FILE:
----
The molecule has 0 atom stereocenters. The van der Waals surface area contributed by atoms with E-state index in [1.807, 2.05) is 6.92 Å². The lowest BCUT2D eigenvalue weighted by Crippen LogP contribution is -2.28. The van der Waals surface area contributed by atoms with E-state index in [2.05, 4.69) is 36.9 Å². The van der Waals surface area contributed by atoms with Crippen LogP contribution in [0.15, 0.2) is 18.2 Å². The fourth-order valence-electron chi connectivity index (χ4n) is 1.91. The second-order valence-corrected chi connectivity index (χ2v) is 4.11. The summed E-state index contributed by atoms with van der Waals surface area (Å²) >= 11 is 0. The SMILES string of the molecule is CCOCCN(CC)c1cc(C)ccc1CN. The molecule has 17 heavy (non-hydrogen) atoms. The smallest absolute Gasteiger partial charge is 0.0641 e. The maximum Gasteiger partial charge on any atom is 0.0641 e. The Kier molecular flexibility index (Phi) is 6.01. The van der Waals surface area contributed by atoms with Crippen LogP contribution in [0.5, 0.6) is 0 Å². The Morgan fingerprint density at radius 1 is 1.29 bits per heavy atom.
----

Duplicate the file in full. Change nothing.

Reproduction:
The molecule has 0 atom stereocenters. The van der Waals surface area contributed by atoms with E-state index in [1.807, 2.05) is 6.92 Å². The lowest BCUT2D eigenvalue weighted by Crippen LogP contribution is -2.28. The van der Waals surface area contributed by atoms with E-state index in [2.05, 4.69) is 36.9 Å². The van der Waals surface area contributed by atoms with Crippen LogP contribution in [0.15, 0.2) is 18.2 Å². The fourth-order valence-electron chi connectivity index (χ4n) is 1.91. The second-order valence-corrected chi connectivity index (χ2v) is 4.11. The summed E-state index contributed by atoms with van der Waals surface area (Å²) >= 11 is 0. The SMILES string of the molecule is CCOCCN(CC)c1cc(C)ccc1CN. The molecule has 17 heavy (non-hydrogen) atoms. The smallest absolute Gasteiger partial charge is 0.0641 e. The maximum Gasteiger partial charge on any atom is 0.0641 e. The Kier molecular flexibility index (Phi) is 6.01. The van der Waals surface area contributed by atoms with Crippen LogP contribution in [0.5, 0.6) is 0 Å². The Morgan fingerprint density at radius 1 is 1.29 bits per heavy atom.